a first bus bar 29 secured on said first heat dissipating plate 23 for supplying electrical power to said MOSFETs mounted on said heat dissipating plate 23;
a second bus bar 30 secured at one side of said first heat dissipating plate 23 and said second heat dissipating plate 24 for supplying negative electrical power to said motor device;
a third bus bar 31 of T type construction secured to said drive PCB 21 and connected to a positive terminal of said capacitor 28 and a positive terminal of said drive PCB 21;
a fourth bus bar 32 of T type construction connected to both a negative terminal of said capacitor 28 and a ground terminal of said drive PCB 21, and connected to said first bus bar 29, secured to said first heat sink part 23 via a jumper bus bar 35, to thereby secure it to said drive PCB 21;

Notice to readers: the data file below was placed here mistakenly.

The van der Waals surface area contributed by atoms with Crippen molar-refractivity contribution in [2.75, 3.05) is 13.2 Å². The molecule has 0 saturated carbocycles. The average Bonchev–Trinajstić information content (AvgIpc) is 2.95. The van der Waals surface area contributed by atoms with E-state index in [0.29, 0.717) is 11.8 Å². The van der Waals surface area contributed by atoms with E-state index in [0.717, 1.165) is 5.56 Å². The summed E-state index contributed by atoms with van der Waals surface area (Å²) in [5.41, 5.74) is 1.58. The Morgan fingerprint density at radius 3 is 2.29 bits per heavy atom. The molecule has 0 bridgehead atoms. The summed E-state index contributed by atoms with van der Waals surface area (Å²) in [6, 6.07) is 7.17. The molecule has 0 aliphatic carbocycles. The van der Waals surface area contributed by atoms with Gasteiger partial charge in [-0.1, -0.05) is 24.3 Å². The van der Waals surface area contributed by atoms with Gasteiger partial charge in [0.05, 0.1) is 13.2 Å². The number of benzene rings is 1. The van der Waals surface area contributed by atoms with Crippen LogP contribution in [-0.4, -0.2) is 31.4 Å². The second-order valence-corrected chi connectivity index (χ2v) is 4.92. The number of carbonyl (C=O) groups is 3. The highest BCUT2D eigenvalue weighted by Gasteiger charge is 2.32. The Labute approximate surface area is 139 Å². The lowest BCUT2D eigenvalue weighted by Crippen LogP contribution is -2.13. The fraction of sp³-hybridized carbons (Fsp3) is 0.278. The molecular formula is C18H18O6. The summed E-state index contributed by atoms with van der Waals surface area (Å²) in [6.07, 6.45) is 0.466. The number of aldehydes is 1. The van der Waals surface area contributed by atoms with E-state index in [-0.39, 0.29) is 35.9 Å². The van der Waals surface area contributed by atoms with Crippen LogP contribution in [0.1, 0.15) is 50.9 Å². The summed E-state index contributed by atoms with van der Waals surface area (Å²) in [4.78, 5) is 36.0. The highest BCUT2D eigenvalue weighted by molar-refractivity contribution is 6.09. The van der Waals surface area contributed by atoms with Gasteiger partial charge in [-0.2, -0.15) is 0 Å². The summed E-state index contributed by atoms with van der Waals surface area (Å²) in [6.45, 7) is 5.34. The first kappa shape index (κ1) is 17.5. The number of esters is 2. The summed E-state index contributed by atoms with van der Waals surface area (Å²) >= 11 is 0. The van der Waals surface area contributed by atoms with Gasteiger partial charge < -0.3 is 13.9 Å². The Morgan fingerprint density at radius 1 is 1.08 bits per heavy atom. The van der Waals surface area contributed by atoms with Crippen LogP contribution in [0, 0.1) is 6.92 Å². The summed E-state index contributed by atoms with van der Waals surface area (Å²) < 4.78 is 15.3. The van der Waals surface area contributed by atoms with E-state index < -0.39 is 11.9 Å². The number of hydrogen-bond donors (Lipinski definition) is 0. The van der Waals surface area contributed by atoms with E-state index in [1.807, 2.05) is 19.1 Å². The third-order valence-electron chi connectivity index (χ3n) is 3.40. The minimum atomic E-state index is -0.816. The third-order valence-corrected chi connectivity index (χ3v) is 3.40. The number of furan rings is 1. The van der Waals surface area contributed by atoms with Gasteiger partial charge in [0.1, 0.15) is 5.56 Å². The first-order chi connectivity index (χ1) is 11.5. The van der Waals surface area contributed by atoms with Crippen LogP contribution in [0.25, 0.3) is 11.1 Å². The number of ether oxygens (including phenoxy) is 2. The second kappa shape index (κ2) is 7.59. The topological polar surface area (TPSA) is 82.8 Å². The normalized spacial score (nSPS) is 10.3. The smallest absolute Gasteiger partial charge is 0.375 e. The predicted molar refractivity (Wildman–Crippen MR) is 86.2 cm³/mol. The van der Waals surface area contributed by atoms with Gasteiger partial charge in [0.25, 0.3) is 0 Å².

a fifth bus bar 33 electrically insulated from and secured to another side of said first heat sink plate 23 and having a pair of plug diodes 27 secured thereto; and
a sixth bus bar 34 which interconnects cathode terminals of said plug diodes 27 to said drive PCB 21, one side of said bus bar 34 being fixed to one side of said plug diodes 27, and the other side of which is fixed to said drive PCB 21.
Description
BACKGROUND OF INVENTION

1. Field of the Invention

The invention relates to a DC motor controller, and more particularly, to a DC motor controller useful for controlling a DC traction motor of a vehicle where the motor is operated with a DC power source such as a battery or the like.

2. Information Disclosure Statement

Generally, various technological paths relating to the DC motor controller have been suggested and used in industry. The DC motor controller is widely used for controlling a traction motor of a vehicle.